The long epopee of building a positive external image of Kazakhstan is continuing. It started at the time of the previous Minister of Foreign Affairs (MFA), Tokaev, and, judging by the popularity of Borat, he didn’t succeed much; it got the second wind during the times of Marat Tazhin, who is expected to be creative. We didn’t have to wait for long. The MFA announced the creation of the Committee of International Information, which will work on issues of forming a positive image of the country.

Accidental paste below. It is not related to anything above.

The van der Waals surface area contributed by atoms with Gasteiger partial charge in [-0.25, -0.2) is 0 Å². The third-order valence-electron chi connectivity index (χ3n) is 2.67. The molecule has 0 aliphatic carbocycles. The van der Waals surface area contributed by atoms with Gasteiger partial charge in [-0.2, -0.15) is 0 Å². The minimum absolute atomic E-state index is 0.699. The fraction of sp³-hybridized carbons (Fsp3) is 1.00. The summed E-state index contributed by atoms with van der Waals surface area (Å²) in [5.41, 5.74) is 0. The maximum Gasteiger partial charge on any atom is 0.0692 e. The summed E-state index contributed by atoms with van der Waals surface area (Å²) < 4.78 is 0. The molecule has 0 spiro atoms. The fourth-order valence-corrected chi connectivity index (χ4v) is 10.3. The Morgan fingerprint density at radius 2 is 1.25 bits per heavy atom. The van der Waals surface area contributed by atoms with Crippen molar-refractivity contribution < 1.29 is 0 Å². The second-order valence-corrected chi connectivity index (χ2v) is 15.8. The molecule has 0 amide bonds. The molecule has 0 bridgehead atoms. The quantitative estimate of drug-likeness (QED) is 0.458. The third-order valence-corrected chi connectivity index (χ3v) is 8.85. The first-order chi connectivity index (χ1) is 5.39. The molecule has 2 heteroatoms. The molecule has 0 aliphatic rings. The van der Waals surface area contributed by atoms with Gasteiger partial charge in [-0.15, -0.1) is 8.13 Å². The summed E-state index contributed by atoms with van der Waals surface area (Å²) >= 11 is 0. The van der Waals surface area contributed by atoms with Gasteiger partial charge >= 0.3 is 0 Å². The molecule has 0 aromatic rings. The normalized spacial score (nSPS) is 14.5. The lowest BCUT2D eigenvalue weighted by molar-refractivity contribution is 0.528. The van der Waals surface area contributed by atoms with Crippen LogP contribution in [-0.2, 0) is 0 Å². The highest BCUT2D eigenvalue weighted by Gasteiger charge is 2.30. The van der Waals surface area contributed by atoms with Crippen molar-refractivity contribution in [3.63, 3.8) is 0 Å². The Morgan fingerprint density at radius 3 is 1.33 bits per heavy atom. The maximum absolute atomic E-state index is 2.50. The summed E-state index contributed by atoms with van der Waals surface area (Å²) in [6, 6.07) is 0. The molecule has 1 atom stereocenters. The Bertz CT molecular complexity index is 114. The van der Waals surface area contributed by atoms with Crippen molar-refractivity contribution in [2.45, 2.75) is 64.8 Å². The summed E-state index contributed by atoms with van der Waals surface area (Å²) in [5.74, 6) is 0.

It seems that, mainly for this reason, Marat Tazhin (who was previously successful in forming domestic ideological structures) came to the MFA. Actually, it is unlikely that the new Minister of Foreign Affairs would change the traditional orientation of Kazakhstan for multiple directions, which has already become a recognized feature of our country.With Marat Tazhin’s arrival to the MFA, we see some activities, not only in the external re-branding of Kazakhstan, but also in the raising the role of the MFA. This is supported by the statement made by Marat Tazhin in February this year; he said that decisions to enter foreign markets and make large investments abroad should be made with the direct involvement of the MFA. According to the MFA, despite the investment ambitions of Kazakhstan, there are some problems that the government should be concerned about. For example, the fast growth of lending and inter-regional expansion increases risks in Kazakhstan, especially in the banking sector. It is connected to the fact that the activities of Kazakhstan’s banks are expanding internationally and inter-regionally into the countries with higher levels of political and investment risk. This situation agrees with the concepts of the new minister’s external policy, which promises to be aggressive. It is interesting how the banks and other business entities, which are actively penetrating the markets of the post-Soviet countries, will react to the policy. Moreover, lately the President of Kazakhstan more often lobbies the business interests, hence, encouraging the expansion of Kazakhstan’s investors into countries with high political and investment risks. That’s why relations with the “revolutionist” Georgia, Ukraine and Kyrgyzstan are well supported, even though these countries are not held as an example for political development by the government of Kazakhstan. The external policy of Kazakhstan became more pragmatic, because there is a need to have good relations with everybody. Now Kazakhstan’s traditional flexibility in its external policy is combined with a desire to extract some benefits. It is worth noticing that, unlike in the 1990s, now we see an interesting situation where other Central Asia countries also leave behind the unidirectional orientation in the external policy. Most of them chose the Kazakh tactic of maneuvering in their external policy. For example, Kyrgyzstan provided its territory to both the American base with its allies in the anti-terror coalition and Russian base with its allies in the CSTO (Collective Security Treaty Organization). Even Uzbekistan, after leaving the CSTO, became a member of the SCO (Shanghai Cooperation Organization) and EEC (Eurasian Economic Community), obviously demonstrating its desire to cooperate with China and Russia. The countries of Central Asia pragmatically develop their relations with the influential powers of Russia and the USA, and demand benefits. The favorable situation, when Russia decided to return to the region and China became more active, encouraged the behavior. It made the great game for the region more tense, especially once the domination of the USA after the conflict with Uzbekistan decreased. However, Russia and China should not delude themselves regarding the possibility of their dominance in the region, which doesn’t want and sometimes is afraid to connect its future with only one player. The policy of “distant partnership” is now popular in Central Asia. At that, Russia and China should understand that they need to have a separate policy towards every Central Asian country, rather than using one policy for the whole of the region. There is the expression of Bismarck’s that can be related to the Central Asian countries; he said that in every union there is a rider and a horse. The Central Asian countries are not developed enough to be the riders, but they already don’t want to be the horses. That’s why one of their main geopolitical objectives is to continue the game of balancing the powers of the three main influential centers; Russia, the USA and China. Kazakhstan has been doing so for more than ten years. The presence of this balance has positive as well as negative sides for Central Asia. The positive side is that it allows the political elite of the region to use the existing geopolitical contradictions to stay in power. The negative side is that in order to harmonize the geopolitical and geo-economic interests of the main players with their national interests they have to put much effort into their external policy maneuvering.